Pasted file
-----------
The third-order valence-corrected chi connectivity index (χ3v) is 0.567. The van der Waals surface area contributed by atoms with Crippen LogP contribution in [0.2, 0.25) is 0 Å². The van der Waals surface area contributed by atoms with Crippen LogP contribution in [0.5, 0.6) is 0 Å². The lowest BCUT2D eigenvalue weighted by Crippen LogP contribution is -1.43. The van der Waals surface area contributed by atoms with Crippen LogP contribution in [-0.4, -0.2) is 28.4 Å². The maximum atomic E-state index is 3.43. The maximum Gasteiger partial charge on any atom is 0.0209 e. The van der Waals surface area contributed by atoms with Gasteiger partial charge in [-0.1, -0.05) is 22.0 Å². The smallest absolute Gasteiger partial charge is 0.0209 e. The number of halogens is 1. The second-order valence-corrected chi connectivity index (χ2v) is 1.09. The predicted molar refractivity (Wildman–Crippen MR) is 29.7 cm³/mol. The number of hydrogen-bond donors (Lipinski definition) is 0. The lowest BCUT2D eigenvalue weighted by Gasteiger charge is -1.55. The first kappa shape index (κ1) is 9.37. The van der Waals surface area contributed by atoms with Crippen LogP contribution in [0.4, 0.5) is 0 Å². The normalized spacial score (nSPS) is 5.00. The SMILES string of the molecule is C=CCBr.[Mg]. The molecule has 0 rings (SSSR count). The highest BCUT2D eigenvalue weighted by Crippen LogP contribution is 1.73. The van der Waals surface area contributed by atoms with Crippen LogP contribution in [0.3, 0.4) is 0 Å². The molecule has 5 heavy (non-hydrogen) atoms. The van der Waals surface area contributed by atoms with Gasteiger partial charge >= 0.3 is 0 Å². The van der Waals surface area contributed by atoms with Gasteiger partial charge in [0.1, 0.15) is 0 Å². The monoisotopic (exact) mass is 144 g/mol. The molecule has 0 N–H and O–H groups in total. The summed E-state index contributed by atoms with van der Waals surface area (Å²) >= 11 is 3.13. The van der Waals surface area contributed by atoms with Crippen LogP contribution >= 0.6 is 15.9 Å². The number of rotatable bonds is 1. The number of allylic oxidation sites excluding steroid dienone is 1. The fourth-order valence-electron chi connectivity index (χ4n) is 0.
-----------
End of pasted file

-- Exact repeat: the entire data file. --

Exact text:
The third-order valence-corrected chi connectivity index (χ3v) is 0.567. The van der Waals surface area contributed by atoms with Crippen LogP contribution in [0.2, 0.25) is 0 Å². The van der Waals surface area contributed by atoms with Crippen LogP contribution in [0.5, 0.6) is 0 Å². The lowest BCUT2D eigenvalue weighted by Crippen LogP contribution is -1.43. The van der Waals surface area contributed by atoms with Crippen LogP contribution in [-0.4, -0.2) is 28.4 Å². The maximum atomic E-state index is 3.43. The maximum Gasteiger partial charge on any atom is 0.0209 e. The van der Waals surface area contributed by atoms with Gasteiger partial charge in [-0.1, -0.05) is 22.0 Å². The smallest absolute Gasteiger partial charge is 0.0209 e. The number of halogens is 1. The second-order valence-corrected chi connectivity index (χ2v) is 1.09. The predicted molar refractivity (Wildman–Crippen MR) is 29.7 cm³/mol. The number of hydrogen-bond donors (Lipinski definition) is 0. The lowest BCUT2D eigenvalue weighted by Gasteiger charge is -1.55. The first kappa shape index (κ1) is 9.37. The van der Waals surface area contributed by atoms with Crippen LogP contribution in [0.4, 0.5) is 0 Å². The normalized spacial score (nSPS) is 5.00. The SMILES string of the molecule is C=CCBr.[Mg]. The molecule has 0 rings (SSSR count). The highest BCUT2D eigenvalue weighted by Crippen LogP contribution is 1.73. The van der Waals surface area contributed by atoms with Crippen LogP contribution in [0.3, 0.4) is 0 Å². The molecule has 5 heavy (non-hydrogen) atoms. The van der Waals surface area contributed by atoms with Gasteiger partial charge >= 0.3 is 0 Å². The van der Waals surface area contributed by atoms with Gasteiger partial charge in [0.1, 0.15) is 0 Å². The monoisotopic (exact) mass is 144 g/mol. The molecule has 0 N–H and O–H groups in total. The summed E-state index contributed by atoms with van der Waals surface area (Å²) >= 11 is 3.13. The van der Waals surface area contributed by atoms with Crippen LogP contribution >= 0.6 is 15.9 Å². The number of rotatable bonds is 1. The number of allylic oxidation sites excluding steroid dienone is 1. The fourth-order valence-electron chi connectivity index (χ4n) is 0.